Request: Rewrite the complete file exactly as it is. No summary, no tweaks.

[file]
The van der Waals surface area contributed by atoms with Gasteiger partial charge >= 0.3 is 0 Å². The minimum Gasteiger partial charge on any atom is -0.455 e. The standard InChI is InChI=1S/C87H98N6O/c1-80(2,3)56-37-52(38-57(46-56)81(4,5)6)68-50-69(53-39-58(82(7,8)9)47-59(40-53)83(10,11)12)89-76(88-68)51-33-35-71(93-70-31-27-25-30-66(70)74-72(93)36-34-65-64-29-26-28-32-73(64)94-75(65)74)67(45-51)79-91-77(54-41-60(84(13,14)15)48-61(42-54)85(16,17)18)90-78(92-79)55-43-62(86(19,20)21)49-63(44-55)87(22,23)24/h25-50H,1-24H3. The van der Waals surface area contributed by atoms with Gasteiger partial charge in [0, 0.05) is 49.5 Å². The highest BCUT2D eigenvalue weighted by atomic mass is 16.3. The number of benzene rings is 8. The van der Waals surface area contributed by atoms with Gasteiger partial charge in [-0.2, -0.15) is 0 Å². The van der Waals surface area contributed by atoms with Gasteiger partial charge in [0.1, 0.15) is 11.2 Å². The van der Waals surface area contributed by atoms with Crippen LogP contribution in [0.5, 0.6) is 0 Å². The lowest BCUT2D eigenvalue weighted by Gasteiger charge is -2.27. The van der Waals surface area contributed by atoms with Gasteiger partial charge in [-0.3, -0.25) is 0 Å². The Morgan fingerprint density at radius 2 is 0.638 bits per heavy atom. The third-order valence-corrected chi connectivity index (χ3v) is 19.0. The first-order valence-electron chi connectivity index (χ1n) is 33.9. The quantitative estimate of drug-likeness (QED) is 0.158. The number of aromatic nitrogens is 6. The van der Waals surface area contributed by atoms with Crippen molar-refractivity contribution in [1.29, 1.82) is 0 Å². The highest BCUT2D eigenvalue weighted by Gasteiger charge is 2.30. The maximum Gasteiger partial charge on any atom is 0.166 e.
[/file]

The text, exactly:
The van der Waals surface area contributed by atoms with Gasteiger partial charge >= 0.3 is 0 Å². The minimum Gasteiger partial charge on any atom is -0.455 e. The standard InChI is InChI=1S/C87H98N6O/c1-80(2,3)56-37-52(38-57(46-56)81(4,5)6)68-50-69(53-39-58(82(7,8)9)47-59(40-53)83(10,11)12)89-76(88-68)51-33-35-71(93-70-31-27-25-30-66(70)74-72(93)36-34-65-64-29-26-28-32-73(64)94-75(65)74)67(45-51)79-91-77(54-41-60(84(13,14)15)48-61(42-54)85(16,17)18)90-78(92-79)55-43-62(86(19,20)21)49-63(44-55)87(22,23)24/h25-50H,1-24H3. The van der Waals surface area contributed by atoms with Gasteiger partial charge in [0, 0.05) is 49.5 Å². The highest BCUT2D eigenvalue weighted by atomic mass is 16.3. The number of benzene rings is 8. The van der Waals surface area contributed by atoms with Gasteiger partial charge in [-0.2, -0.15) is 0 Å². The van der Waals surface area contributed by atoms with Gasteiger partial charge in [0.1, 0.15) is 11.2 Å². The van der Waals surface area contributed by atoms with Crippen LogP contribution in [0.5, 0.6) is 0 Å². The lowest BCUT2D eigenvalue weighted by Gasteiger charge is -2.27. The van der Waals surface area contributed by atoms with Gasteiger partial charge in [-0.3, -0.25) is 0 Å². The Morgan fingerprint density at radius 2 is 0.638 bits per heavy atom. The third-order valence-corrected chi connectivity index (χ3v) is 19.0. The first-order valence-electron chi connectivity index (χ1n) is 33.9. The quantitative estimate of drug-likeness (QED) is 0.158. The number of aromatic nitrogens is 6. The van der Waals surface area contributed by atoms with Crippen molar-refractivity contribution in [1.29, 1.82) is 0 Å². The highest BCUT2D eigenvalue weighted by Gasteiger charge is 2.30. The maximum Gasteiger partial charge on any atom is 0.166 e.